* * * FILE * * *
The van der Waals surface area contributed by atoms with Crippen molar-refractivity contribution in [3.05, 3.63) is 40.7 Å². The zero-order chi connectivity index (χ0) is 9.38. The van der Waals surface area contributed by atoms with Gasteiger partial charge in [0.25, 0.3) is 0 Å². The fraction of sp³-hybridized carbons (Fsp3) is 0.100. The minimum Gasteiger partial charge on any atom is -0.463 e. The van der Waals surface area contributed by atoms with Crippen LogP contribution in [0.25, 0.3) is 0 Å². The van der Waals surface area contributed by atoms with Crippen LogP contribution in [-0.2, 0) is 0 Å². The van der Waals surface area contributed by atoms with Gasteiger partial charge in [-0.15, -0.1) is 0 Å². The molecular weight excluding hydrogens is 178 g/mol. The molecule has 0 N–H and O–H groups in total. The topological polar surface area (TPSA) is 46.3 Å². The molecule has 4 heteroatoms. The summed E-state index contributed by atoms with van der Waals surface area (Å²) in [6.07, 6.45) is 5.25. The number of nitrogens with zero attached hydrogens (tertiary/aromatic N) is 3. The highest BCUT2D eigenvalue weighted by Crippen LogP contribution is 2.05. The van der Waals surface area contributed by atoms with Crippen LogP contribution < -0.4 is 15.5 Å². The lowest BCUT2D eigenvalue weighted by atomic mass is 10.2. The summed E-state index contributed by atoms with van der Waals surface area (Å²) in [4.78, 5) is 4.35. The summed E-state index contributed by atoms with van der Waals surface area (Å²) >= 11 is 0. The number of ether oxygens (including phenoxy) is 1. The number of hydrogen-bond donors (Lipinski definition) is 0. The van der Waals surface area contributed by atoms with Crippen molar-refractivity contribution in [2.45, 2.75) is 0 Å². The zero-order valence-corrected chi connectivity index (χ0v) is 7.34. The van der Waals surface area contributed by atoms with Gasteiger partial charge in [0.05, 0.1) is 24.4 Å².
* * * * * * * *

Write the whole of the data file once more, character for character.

The van der Waals surface area contributed by atoms with Crippen molar-refractivity contribution in [3.05, 3.63) is 40.7 Å². The zero-order chi connectivity index (χ0) is 9.38. The van der Waals surface area contributed by atoms with Gasteiger partial charge in [0.25, 0.3) is 0 Å². The fraction of sp³-hybridized carbons (Fsp3) is 0.100. The minimum Gasteiger partial charge on any atom is -0.463 e. The van der Waals surface area contributed by atoms with Crippen LogP contribution in [0.25, 0.3) is 0 Å². The van der Waals surface area contributed by atoms with Crippen LogP contribution in [-0.2, 0) is 0 Å². The van der Waals surface area contributed by atoms with Gasteiger partial charge in [-0.15, -0.1) is 0 Å². The molecular weight excluding hydrogens is 178 g/mol. The molecule has 0 N–H and O–H groups in total. The topological polar surface area (TPSA) is 46.3 Å². The molecule has 4 heteroatoms. The summed E-state index contributed by atoms with van der Waals surface area (Å²) in [6.07, 6.45) is 5.25. The number of nitrogens with zero attached hydrogens (tertiary/aromatic N) is 3. The highest BCUT2D eigenvalue weighted by Crippen LogP contribution is 2.05. The van der Waals surface area contributed by atoms with Crippen LogP contribution < -0.4 is 15.5 Å². The lowest BCUT2D eigenvalue weighted by atomic mass is 10.2. The summed E-state index contributed by atoms with van der Waals surface area (Å²) in [4.78, 5) is 4.35. The summed E-state index contributed by atoms with van der Waals surface area (Å²) >= 11 is 0. The number of ether oxygens (including phenoxy) is 1. The number of hydrogen-bond donors (Lipinski definition) is 0. The van der Waals surface area contributed by atoms with Crippen molar-refractivity contribution in [2.45, 2.75) is 0 Å². The zero-order valence-corrected chi connectivity index (χ0v) is 7.34. The van der Waals surface area contributed by atoms with Gasteiger partial charge in [0.05, 0.1) is 24.4 Å².